Only the work of the FAO refers explicitly to the eco-labelling of fisheries products, but we share the Commission's view that any decision taken must be based not only on compliance with the decisions of the international organisations but also on harmonisation of the different approaches arising from the specific characteristics and tasks of these bodies.


For all the reasons outlined above, the EESC considers that both international work and the legislative proposal eventually adopted by the Commission will need to take account of the substantial Community acquis and of the experience underlying the European Union's current system of eco-labelling (as well as parallel experience of the Green Point), with the departments responsible for fisheries coordinating their activities with the departments responsible for the environment and harmonisation of markets, so that undesirable dysfunctions or a proliferation of eco-labels can be prevented, which, far from fulfilling their function vis-à-vis market operators and the final consumer, would only be a source of greater confusion. Despite the difficulties inherent in all this, the Commission should establish a timetable to ensure that its legislative proposal is not delayed beyond the first half of 2006.

3.2   Different situations with regard to the eco-labelling of fisheries products


As there is no basic regulation laying down sufficiently rigorous conditions for harmonisation, as the Commission's document clearly explains, different situations have arisen, some of which may serve as a model to be copied and others as a model of practices to be eliminated.


A study of the available literature (14) and of current international rules highlights the way in which a multiplicity of different situations does not always meet the requirements of transparency and fairness which are essential to any system of eco-labelling.


In certain cases we encounter voluntary mechanisms which have arisen from cooperation between market operators and civil society organisations. The organisations in question have accreditation and certification standards and conditions for the use of its eco-label which are clear, fair and publicly available and which apply to various small fisheries around the world. Such organisations have advisory committees and suitable control mechanisms.


In other cases quoted by the Commission in its communication, however, we come across mere private logos, with rules which are either non-existent or not made public, the application of which falls far short of complying with codes of good practice for eco-labelling. One of these cases may serve as an example illustrating the damaging effects of an eco-label applicable to fisheries products, which contravenes international law, creates undesirable barriers to international trade and is based on methods which are completely at odds with any recommendations on eco-labelling, creating, according to one senior European official, an effective monopoly.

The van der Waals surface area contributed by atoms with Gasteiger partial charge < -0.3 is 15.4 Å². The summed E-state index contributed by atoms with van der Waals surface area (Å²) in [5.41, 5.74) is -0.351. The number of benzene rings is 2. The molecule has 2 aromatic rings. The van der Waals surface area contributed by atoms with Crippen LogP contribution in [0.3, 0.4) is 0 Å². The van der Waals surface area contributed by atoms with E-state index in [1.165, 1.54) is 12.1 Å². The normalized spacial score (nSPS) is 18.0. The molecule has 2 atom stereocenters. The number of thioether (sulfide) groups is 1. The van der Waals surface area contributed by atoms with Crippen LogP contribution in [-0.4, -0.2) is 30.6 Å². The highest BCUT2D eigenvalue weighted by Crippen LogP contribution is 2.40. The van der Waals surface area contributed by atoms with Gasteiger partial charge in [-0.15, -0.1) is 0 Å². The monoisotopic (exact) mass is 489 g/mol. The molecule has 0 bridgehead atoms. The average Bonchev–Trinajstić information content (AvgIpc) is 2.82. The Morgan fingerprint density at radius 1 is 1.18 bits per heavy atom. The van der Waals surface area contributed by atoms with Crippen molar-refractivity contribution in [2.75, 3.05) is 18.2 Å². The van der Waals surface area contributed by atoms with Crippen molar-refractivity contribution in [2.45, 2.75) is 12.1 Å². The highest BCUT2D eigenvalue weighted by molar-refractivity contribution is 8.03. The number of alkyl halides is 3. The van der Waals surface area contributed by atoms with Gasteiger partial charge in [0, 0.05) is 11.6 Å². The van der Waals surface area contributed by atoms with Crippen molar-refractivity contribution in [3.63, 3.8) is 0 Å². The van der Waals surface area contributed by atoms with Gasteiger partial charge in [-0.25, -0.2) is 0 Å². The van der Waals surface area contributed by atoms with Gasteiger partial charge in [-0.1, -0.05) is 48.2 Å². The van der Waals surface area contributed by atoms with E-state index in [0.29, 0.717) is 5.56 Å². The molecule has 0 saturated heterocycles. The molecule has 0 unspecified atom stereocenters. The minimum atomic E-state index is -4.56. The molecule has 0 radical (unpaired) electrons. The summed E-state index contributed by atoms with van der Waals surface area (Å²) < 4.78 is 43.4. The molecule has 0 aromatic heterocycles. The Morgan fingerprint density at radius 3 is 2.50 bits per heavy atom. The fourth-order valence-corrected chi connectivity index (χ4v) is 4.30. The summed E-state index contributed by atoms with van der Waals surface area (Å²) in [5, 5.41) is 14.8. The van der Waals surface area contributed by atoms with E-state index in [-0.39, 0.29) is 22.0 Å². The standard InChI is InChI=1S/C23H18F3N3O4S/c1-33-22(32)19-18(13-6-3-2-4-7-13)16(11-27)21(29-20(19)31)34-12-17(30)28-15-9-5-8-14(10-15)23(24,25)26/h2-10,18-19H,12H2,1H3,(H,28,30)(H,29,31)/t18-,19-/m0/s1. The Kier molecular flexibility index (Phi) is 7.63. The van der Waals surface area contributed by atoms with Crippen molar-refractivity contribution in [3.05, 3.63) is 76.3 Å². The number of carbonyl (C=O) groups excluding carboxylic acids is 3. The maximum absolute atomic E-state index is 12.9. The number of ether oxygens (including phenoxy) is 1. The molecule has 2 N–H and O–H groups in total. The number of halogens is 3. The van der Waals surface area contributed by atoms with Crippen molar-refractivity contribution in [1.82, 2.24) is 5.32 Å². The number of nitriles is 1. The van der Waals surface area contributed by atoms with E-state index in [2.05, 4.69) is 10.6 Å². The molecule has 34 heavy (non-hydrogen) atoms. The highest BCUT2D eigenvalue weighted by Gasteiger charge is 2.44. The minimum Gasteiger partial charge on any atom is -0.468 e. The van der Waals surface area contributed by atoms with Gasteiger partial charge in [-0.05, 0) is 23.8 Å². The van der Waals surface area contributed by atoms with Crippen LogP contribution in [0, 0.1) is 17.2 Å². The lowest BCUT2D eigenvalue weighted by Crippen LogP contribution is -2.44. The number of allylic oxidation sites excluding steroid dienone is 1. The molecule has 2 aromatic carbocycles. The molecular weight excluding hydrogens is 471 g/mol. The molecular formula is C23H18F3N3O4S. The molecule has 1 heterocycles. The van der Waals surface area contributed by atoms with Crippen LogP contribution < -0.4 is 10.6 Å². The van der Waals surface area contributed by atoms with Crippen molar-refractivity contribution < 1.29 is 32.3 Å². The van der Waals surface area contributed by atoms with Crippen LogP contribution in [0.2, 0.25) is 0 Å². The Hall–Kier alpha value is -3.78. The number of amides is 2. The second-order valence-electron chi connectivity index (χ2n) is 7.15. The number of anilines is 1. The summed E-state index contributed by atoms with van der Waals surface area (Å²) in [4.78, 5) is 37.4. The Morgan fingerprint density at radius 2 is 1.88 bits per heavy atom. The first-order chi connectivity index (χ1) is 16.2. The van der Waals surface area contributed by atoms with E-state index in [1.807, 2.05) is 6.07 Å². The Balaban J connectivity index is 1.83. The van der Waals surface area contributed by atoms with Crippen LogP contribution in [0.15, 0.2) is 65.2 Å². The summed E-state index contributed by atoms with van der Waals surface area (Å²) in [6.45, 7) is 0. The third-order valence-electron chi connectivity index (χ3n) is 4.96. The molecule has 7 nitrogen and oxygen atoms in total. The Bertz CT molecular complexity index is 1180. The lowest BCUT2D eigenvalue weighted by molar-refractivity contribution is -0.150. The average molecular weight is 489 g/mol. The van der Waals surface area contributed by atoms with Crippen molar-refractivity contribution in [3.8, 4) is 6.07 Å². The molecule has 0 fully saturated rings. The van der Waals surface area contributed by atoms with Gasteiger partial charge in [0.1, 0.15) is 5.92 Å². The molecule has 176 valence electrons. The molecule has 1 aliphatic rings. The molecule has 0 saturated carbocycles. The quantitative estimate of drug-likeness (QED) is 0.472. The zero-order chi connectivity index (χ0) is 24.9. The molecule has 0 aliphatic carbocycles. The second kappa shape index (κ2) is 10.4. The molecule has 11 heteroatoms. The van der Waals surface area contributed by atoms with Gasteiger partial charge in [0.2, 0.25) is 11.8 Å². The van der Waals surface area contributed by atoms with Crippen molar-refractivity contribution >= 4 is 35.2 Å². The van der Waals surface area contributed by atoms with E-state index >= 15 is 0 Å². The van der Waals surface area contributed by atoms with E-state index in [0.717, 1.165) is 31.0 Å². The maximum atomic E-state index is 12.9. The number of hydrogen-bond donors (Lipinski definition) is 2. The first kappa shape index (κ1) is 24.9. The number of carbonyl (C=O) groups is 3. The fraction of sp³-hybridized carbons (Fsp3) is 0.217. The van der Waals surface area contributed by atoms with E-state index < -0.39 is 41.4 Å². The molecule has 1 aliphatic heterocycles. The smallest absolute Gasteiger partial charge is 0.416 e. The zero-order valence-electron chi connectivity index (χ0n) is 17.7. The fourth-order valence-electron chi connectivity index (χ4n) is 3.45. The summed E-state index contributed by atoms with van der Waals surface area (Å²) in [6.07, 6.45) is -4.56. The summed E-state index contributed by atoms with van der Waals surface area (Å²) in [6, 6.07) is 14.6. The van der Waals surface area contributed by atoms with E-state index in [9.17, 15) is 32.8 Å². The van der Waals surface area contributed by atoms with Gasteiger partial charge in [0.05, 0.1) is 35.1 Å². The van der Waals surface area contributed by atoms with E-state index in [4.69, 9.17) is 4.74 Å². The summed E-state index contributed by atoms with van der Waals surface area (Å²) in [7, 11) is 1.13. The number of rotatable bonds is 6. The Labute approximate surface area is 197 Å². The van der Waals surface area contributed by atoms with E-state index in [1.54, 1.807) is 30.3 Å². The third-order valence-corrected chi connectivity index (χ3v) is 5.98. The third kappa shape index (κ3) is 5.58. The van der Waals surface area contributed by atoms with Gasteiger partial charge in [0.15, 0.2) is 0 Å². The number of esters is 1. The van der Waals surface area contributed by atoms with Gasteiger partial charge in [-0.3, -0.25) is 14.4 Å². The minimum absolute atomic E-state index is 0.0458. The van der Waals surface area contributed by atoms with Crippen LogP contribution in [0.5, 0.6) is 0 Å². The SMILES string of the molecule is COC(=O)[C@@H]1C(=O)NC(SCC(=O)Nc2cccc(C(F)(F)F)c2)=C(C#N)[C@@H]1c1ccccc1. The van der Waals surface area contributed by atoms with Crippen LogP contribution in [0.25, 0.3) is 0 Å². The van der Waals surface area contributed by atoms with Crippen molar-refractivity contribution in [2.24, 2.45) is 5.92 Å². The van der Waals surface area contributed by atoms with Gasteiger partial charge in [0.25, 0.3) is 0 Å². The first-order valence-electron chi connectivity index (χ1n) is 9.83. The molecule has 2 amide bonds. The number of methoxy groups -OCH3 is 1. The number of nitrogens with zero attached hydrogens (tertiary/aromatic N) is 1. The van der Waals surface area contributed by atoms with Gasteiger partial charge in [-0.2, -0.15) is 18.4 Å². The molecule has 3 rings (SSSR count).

Examples such as these demonstrate that the current situation, in which it is possible to create eco-labels without any solid legal basis, even where they contravene existing international and Community rules, cannot continue for much longer, as they are harmful to producers, consumers and other stakeholders.


In the case of tuna from the eastern Pacific, the competent regional fisheries organisation, the Inter-American Tropical Tuna Commission, backed the adoption of an Agreement on the International Dolphin Conservation Program (AIDCP) (15) to which the European Union acceded voluntarily by means of Council Decision 1999/337/EC of 26 April 1999 (16). This agreement regulates an eco-label which is also supported by the European Community and is currently being debated by the European Parliament (17).


Account should be taken of this specific situation as background to the study of, and proposals for, regulation in this area, as in cases where a regional fisheries organisation competent for a specific area promotes its own eco-label in line with FAO principles, the European Union should 1) participate in the work to ensure that the certification and issue procedures meet the necessary requirements and 2) consider the use of such labels in its own rules and the prohibition of labels which contravene the rules.